There’s also an implication of this in Attenborough’s Gandhi. There’s a part where Gandhi says that it is impossible to represent India unless you’ve known and seen the people who do hard labor, such as working in the fields, harvesting crops, spinning cotton. There’s a reason why Gandhi dresses the way he does. He doesn’t dress in lavish clothing. He wears a loin cloth and makes his own clothes in order to humble himself and really be a part of India and her community.

Going back to the article, I think that a nation is made up of many different communities. I don’t think it represents one community. These communities have one major thing in common: they are part of the same country. But, these communities have different ideas of what it means to be part of the country. Not every community in India in Gandhi’s time agreed with Gandhi and/or Jinnah. Gandhi himself wanted unification, while Jinnah wanted separation. They were both Indian. So, who decides the nation’s values? Those who live in luxury or those who live without it? Those who agree with a pivotal figure or those who don’t? The majority’s views push the minority’s views into a subaltern state, but who says a subaltern society’s views are wrong, or backwards?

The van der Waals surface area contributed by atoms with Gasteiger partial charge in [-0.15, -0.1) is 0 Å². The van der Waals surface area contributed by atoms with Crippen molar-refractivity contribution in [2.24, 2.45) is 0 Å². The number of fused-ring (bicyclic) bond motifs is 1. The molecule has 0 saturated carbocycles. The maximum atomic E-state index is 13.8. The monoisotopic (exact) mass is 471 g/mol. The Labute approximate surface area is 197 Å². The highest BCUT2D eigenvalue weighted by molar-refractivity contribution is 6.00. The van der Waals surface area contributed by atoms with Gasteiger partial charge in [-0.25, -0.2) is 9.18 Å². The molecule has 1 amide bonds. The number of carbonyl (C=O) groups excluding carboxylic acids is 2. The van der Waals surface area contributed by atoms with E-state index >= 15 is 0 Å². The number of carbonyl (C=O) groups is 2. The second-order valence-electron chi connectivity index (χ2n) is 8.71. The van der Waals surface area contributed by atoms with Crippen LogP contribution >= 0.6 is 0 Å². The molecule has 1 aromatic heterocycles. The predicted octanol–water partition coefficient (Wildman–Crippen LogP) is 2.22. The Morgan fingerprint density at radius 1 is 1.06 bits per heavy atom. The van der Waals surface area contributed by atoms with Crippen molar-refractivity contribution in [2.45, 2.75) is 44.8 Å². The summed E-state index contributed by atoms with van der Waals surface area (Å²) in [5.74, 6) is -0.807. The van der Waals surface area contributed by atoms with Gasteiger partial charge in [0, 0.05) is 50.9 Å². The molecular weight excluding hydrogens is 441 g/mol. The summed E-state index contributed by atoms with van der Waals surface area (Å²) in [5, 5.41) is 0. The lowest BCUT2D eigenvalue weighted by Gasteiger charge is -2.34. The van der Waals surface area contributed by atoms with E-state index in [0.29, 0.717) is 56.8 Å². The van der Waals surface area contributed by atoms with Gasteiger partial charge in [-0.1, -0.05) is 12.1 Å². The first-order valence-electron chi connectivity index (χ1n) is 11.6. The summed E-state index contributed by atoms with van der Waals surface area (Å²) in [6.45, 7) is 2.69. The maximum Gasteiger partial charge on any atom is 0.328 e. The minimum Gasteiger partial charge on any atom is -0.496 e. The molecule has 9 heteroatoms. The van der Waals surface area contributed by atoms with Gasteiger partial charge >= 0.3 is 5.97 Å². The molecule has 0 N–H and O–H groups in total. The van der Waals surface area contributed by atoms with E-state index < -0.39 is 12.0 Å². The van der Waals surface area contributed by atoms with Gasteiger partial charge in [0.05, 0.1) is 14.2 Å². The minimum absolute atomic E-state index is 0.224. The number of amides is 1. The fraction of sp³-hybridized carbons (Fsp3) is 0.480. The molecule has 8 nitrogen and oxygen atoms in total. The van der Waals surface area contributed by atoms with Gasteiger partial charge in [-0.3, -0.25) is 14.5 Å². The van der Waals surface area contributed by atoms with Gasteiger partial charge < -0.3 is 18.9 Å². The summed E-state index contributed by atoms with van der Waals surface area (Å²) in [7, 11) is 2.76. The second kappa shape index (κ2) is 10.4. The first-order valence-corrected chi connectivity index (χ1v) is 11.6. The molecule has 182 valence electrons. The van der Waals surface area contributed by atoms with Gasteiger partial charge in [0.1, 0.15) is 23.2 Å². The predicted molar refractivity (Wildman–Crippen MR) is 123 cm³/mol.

I don’t want to go on about my thoughts about Nation vs Community issues, but I just want to add one thing. In Anderson’s article he states: “The nation is imagined as limited because even the largest of them encompassing perhaps a billion living human beings, has finite, if elastic boundaries, beyond which lie other nations. No nation imagines itself coterminous with mankind. The most messianic nationalists do not dream of a day when all the members of the human race will join their nation in the way that it was possible, in certain epochs, for, say, Christians to dream of a wholly Christian planet”